June 16, 2006

Toy ‘library’ worth checking out

Featured Image

Preston Edmonson, right, checks out a toy from the new toy lending library as his mother, Teri, and brother, Aaron, look on.
Photo by Dana Johnson

Toy ‘library’ worth checking out

A bright, delighted smile spreads across 14-year-old Preston Edmonson's face as he plays with a toy accordion. A well-rounded teenager, Preston has Down syndrome and is one of many individuals enjoying a new program at the Monroe Carell Jr. Children's Hospital at Vanderbilt.

Made possible by a $12,500 gift from the Junior League of Nashville, the Toy Lending Library is a wonderland of colorful puzzles, toy guitars, interactive learning books and more. Located in the Junior League Family Resource Center, the toy library serves as a resource for parents of children with special needs, allowing them to try out toys that stimulate development and speed learning before purchasing them for their children.

The library also gives children and teenagers with special needs and chronic illnesses access to fun and educational toys.

“We're very fortunate to have such a generous community and an organization like the Junior League of Nashville to support us in this initiative. Our mission is to serve all children and families,” said Janet Cross, director of the Child Life and Family Resource Center. “This project will help provide unique opportunities for children with disabilities and special needs.”

After the mother of a child with autism came to the Family Resource Center with the idea of a toy library, the department — with the toy library at Cincinnati Children's Hospital as a model — put together a development team for the project. Occupational and physical therapists, Child Life specialists, educators, graduate students and parents of children with special needs researched and purchased appropriate toys.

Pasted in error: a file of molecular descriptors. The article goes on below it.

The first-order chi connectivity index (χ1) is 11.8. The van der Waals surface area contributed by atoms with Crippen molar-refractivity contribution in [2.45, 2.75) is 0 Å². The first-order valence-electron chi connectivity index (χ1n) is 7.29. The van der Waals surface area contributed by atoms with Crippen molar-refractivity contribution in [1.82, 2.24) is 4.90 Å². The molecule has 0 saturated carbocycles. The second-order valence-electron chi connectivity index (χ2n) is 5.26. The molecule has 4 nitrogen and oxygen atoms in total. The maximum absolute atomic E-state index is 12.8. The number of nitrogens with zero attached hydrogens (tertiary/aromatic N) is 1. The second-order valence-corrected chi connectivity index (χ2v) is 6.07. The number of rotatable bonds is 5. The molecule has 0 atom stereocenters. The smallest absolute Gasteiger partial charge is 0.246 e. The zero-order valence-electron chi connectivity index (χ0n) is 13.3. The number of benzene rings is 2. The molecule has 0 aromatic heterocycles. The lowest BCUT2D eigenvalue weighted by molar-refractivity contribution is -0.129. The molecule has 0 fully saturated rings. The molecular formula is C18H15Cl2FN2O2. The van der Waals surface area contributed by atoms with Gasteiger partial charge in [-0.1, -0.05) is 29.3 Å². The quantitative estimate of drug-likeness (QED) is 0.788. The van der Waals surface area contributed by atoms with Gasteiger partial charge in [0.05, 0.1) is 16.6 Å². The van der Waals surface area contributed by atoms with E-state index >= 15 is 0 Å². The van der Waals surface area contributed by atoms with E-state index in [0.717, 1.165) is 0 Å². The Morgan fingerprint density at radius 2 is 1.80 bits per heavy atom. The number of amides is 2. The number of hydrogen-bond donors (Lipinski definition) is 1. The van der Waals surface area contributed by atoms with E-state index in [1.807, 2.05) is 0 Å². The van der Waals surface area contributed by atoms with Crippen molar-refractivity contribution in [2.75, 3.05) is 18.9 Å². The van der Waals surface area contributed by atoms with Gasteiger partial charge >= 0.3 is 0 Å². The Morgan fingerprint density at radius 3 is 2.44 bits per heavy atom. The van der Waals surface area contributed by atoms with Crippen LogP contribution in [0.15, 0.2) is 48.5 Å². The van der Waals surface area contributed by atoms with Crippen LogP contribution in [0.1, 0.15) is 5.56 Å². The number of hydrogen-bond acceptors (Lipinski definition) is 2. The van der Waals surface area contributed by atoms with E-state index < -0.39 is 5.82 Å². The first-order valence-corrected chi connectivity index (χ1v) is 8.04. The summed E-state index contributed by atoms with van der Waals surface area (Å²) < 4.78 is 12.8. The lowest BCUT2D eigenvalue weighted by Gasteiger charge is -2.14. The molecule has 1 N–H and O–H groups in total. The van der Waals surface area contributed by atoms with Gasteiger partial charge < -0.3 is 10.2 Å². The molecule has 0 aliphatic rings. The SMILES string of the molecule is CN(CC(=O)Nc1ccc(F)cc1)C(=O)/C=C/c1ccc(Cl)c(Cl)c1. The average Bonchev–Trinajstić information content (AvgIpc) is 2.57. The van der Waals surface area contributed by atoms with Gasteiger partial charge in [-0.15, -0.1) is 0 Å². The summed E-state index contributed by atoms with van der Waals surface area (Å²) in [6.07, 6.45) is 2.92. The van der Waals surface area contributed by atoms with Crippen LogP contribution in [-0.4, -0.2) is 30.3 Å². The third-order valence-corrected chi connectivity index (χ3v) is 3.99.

“I think it's a wonderful resource. I don't know that there's ever been anything like this before,” said Teri Edmonson, Preston's mother and one of the parents on the development team.

In the Family Resource Center, parents and children can browse through color-coded binders that catalogue, among others, toys that stimulate the imagination, aid in motor skill growth and facilitate language development.

The toys are also organized according to age to provide parents with an idea of which toy is most appropriate. After filling out membership and liability forms and paying a one-time $5 fee, families can check out up to three toys for three weeks. Instructions on how to play with the toy, the benefits of the toy and information on where it can be purchased go home with every family.